Is the State of Colorado losing several hundred thousand dollars' worth of real estate to a developer of plush Summit County mountain homes? The developer says no, but the current owner of the land--the Colorado Department of Transportation--says it isn't so sure and that it will delay turning over the land at least until a political tempest in the resort town of Dillon quiets.

And at least one legislator thinks laws that permit the Department of Transportation to give away land need to be changed. "An abuse has come out here that was unforeseen, and I think we need to do something about it," says state senator Tom Blickensderfer.

At the center of the wrangle is a relatively small patch of property in Dillon. Its place in the controversy is tied to the Denver Water Department and a developer's plans to transform a highly visible piece of Summit County real estate from open space into a large retail and residential center.

The transportation department's 3-acre parcel lies adjacent to a 28-acre tract currently owned by Denver Water, which bought the land in 1956 as part of what was to become the Dillon Reser-voir. Most of the 28 acres was never used, and for the past couple of decades the water department has classified the land as surplus.

Summit County is riding high on Colorado's economic boom, but Dillon, which has little commercial activity, lags. So the town has kept a close eye on the empty water department land. In 1983 the town annexed the plot and zoned it for a mixture of commercial and residential development. Last year, eager to get on with it, the town asked the water department to sell the surplus property to a developer.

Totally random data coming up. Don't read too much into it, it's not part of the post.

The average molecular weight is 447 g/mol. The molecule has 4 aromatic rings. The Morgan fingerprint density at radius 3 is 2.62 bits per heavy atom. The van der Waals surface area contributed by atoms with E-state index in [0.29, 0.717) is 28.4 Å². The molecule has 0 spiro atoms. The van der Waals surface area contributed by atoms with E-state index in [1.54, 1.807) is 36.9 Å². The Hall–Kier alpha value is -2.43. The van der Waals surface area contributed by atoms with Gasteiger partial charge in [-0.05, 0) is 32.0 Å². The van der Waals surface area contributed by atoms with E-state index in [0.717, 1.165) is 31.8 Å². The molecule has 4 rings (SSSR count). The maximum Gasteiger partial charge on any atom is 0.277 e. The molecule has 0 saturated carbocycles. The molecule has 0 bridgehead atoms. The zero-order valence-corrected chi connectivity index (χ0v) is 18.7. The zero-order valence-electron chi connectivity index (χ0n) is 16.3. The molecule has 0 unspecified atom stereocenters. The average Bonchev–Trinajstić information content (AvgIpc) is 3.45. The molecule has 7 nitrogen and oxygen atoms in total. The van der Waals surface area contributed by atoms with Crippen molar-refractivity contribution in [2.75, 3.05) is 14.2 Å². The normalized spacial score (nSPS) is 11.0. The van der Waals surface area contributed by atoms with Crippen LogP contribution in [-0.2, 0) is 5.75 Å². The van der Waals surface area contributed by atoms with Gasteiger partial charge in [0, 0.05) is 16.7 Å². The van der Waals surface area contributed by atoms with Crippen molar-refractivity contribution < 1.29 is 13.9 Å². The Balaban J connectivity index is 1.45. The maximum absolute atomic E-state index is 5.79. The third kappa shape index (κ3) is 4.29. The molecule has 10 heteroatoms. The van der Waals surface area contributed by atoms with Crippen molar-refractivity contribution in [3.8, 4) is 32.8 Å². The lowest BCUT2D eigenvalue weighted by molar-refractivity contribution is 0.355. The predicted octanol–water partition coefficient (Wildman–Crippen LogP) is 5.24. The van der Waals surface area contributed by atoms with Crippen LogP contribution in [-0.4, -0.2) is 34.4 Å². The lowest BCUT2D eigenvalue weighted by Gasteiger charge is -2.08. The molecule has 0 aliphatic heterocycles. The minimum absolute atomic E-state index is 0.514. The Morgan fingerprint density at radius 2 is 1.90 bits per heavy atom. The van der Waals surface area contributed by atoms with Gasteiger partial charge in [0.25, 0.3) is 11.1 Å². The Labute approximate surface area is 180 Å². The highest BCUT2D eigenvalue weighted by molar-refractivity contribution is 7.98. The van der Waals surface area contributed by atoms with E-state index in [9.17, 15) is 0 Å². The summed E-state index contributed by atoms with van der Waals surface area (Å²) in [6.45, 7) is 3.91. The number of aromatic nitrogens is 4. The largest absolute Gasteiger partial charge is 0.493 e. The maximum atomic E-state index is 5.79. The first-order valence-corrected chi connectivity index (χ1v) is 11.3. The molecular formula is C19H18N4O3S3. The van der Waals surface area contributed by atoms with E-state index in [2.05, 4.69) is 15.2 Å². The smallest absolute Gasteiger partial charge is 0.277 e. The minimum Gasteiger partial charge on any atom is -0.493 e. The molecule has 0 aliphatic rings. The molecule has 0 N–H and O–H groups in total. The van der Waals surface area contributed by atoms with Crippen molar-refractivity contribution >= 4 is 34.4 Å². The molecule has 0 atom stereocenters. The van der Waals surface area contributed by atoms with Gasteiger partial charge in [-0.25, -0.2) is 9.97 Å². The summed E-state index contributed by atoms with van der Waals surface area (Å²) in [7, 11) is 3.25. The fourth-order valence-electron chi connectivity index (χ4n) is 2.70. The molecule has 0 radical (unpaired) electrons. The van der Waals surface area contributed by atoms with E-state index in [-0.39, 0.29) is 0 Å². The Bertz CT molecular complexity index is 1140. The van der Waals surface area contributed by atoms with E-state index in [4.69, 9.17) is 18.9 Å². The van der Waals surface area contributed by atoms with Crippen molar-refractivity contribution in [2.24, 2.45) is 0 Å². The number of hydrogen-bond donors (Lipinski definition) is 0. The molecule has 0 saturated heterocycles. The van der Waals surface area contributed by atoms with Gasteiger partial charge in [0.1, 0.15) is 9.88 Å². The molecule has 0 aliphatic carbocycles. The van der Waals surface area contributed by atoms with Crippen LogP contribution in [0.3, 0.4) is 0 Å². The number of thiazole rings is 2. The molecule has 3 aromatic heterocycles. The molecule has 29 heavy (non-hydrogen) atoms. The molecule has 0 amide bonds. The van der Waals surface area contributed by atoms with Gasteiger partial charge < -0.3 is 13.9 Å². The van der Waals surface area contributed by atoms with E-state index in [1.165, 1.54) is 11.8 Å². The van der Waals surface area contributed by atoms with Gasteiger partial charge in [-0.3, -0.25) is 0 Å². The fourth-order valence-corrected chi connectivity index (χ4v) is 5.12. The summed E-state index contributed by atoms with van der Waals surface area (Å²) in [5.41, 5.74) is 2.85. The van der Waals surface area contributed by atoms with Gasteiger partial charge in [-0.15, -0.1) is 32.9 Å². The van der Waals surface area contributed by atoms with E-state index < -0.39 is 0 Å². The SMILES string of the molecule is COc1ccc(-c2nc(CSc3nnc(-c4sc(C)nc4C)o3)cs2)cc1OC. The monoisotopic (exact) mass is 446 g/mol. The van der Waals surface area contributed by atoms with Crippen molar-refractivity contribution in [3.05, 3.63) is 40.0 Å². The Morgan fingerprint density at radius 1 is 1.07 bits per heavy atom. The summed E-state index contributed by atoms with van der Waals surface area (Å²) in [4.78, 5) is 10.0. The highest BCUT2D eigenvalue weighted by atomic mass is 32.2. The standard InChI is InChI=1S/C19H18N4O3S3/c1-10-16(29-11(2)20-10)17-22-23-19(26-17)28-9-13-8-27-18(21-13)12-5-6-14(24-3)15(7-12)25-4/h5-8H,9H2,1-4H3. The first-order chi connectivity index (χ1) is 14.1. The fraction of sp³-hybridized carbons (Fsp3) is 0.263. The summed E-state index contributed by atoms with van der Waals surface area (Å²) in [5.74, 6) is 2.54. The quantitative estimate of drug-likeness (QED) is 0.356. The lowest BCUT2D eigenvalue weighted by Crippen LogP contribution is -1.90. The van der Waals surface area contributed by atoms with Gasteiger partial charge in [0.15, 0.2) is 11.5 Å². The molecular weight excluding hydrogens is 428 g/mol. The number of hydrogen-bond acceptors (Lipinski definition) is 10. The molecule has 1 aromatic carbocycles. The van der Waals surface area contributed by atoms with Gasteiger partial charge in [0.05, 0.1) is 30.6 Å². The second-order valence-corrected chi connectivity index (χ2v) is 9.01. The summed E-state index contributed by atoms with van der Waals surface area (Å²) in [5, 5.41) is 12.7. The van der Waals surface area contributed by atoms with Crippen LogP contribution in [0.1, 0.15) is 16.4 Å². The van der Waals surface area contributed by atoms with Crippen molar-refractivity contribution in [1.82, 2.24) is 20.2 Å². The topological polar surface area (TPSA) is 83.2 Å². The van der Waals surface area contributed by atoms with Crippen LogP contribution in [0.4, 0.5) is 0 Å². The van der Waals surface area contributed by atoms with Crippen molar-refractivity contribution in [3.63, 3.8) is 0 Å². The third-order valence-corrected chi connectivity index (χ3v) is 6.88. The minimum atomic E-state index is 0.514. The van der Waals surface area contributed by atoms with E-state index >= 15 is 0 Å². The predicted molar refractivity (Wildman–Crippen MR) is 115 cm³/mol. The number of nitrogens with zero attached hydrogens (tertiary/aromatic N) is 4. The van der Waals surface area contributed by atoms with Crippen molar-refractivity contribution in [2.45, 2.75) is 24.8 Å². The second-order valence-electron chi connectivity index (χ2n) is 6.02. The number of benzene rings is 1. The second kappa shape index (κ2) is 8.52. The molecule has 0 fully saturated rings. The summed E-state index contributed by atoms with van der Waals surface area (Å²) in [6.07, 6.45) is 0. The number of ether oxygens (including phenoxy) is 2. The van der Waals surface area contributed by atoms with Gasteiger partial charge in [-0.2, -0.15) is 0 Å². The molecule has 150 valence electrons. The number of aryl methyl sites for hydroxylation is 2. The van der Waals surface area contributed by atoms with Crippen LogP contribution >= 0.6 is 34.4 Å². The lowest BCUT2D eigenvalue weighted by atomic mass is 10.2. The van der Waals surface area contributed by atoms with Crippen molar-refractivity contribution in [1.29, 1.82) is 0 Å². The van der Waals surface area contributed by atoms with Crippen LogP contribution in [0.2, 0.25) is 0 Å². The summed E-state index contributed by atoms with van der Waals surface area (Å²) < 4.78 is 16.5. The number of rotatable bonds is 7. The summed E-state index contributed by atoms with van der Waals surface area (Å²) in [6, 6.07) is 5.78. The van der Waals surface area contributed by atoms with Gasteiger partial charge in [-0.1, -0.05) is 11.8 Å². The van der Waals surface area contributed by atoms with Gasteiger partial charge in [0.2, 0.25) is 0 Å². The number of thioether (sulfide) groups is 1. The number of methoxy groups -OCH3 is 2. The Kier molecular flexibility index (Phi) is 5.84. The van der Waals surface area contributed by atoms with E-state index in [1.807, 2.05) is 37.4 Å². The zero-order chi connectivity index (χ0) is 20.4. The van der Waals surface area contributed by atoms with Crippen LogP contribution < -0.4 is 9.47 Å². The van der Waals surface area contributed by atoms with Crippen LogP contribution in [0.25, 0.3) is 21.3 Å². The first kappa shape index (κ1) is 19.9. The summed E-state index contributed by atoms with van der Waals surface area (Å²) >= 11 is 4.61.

Denver's water department makes about $3 million of its $140 million yearly operating budget though the sale and lease of surplus land. The department currently holds about 10,000 acres it considers useless to its water operations; about 750 of those are in Summit County, because Denver Water owns Dillon Reservoir.

Chuck Smith, the water department's real estate manager, says that when Dillon requested he sell the 28-acre plot, he was ready. "We started working on it in the 1970s, and we've looked at the possibility of selling it several times since then, but there was no market," he says. Now there is, and last year the water department sold the option rights on the property for $2.15 million.

The tentative buyer is C&F Investments of Boulder, whose option to purchase the land is good through the end of summer. One of its partners, Larry Feldman, is shepherding plans for about 20 duplexes and 26 more single-family residences (costing up to $250,000 each) through the town's Planning and Zoning Committee. C&F also intends to develop part of the land commercially. Last week the town gave its conditional approval to the development, so nothing should prevent Feldman from writing a check and beginning construction.

Not surprisingly, the proposed development has galled several neighbors (most of whom live in unincorporated Summit County, not Dillon). Dozens of people have written to town councillors, the water department and even the governor to protest what they anticipate will be a degradation of their mountain lifestyle.

Also stirring the pot are what neighbors say were promises from Denver Water officials to keep the land empty and open. "While the property has been zoned for development for quite some time," wrote homeowner Laura Johnson, "the residents of Piney Acres have been assured by employees of the Denver Water Board on numerous occasions that they would never sell the parcel, because they use it to monitor the Dillon Dam. The residents of Piney Acres relied upon these past assurances of the Denver Water Board that the property would not be sold when we purchased our property and built our homes."

Smith concedes that the 28-acre plot does contain three gauges used to monitor any movement in the dam. And he admits that he may have said at one time that the land around the actual monitors--they each take up about one foot square--would never be sold. But Smith stresses that the land was always targeted as surplus and that any verbal comments he may have made were not legally binding. Besides, he adds, this year the department began monitoring the dam by satellite, making the land-based monitors unnecessary.

Regardless of whose memory is best, the Denver Water Department at least seems to have received a fair market value for its land. In preparation for the sale, the parcel was appraised at $1.6 million; C&F's bid came in at $550,000 over that.